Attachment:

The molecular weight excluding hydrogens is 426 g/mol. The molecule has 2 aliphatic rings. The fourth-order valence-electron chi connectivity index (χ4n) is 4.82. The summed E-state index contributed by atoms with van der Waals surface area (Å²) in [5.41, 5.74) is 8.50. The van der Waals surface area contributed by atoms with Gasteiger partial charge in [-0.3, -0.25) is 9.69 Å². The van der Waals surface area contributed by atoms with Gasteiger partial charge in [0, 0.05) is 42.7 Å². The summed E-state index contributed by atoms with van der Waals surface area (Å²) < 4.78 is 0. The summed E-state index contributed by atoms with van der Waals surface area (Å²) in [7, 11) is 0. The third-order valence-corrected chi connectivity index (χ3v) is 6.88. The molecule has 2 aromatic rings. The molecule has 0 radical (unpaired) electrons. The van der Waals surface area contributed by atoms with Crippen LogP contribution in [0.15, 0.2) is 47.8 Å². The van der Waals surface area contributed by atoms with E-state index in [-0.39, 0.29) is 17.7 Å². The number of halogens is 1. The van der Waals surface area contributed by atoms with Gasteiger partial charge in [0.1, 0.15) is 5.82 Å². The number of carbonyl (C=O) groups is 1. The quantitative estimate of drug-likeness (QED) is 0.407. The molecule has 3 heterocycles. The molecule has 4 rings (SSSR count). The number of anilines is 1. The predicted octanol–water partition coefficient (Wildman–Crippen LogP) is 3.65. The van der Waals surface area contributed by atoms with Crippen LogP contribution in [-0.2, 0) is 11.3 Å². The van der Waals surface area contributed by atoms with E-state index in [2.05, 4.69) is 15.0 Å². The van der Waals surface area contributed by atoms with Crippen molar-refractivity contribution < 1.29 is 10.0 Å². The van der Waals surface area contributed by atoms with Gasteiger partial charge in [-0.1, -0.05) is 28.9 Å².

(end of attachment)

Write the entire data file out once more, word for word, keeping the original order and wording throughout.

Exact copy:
The molecular weight excluding hydrogens is 426 g/mol. The molecule has 2 aliphatic rings. The fourth-order valence-electron chi connectivity index (χ4n) is 4.82. The summed E-state index contributed by atoms with van der Waals surface area (Å²) in [5.41, 5.74) is 8.50. The van der Waals surface area contributed by atoms with Gasteiger partial charge in [-0.3, -0.25) is 9.69 Å². The van der Waals surface area contributed by atoms with Gasteiger partial charge in [0, 0.05) is 42.7 Å². The summed E-state index contributed by atoms with van der Waals surface area (Å²) < 4.78 is 0. The summed E-state index contributed by atoms with van der Waals surface area (Å²) in [7, 11) is 0. The third-order valence-corrected chi connectivity index (χ3v) is 6.88. The molecule has 2 aromatic rings. The molecule has 0 radical (unpaired) electrons. The van der Waals surface area contributed by atoms with Crippen LogP contribution in [0.15, 0.2) is 47.8 Å². The van der Waals surface area contributed by atoms with E-state index in [-0.39, 0.29) is 17.7 Å². The number of halogens is 1. The van der Waals surface area contributed by atoms with Gasteiger partial charge in [0.1, 0.15) is 5.82 Å². The number of carbonyl (C=O) groups is 1. The quantitative estimate of drug-likeness (QED) is 0.407. The molecule has 3 heterocycles. The molecule has 4 rings (SSSR count). The number of anilines is 1. The predicted octanol–water partition coefficient (Wildman–Crippen LogP) is 3.65. The van der Waals surface area contributed by atoms with Crippen LogP contribution in [-0.2, 0) is 11.3 Å². The van der Waals surface area contributed by atoms with E-state index in [2.05, 4.69) is 15.0 Å². The van der Waals surface area contributed by atoms with Crippen molar-refractivity contribution < 1.29 is 10.0 Å². The van der Waals surface area contributed by atoms with Gasteiger partial charge in [-0.1, -0.05) is 28.9 Å².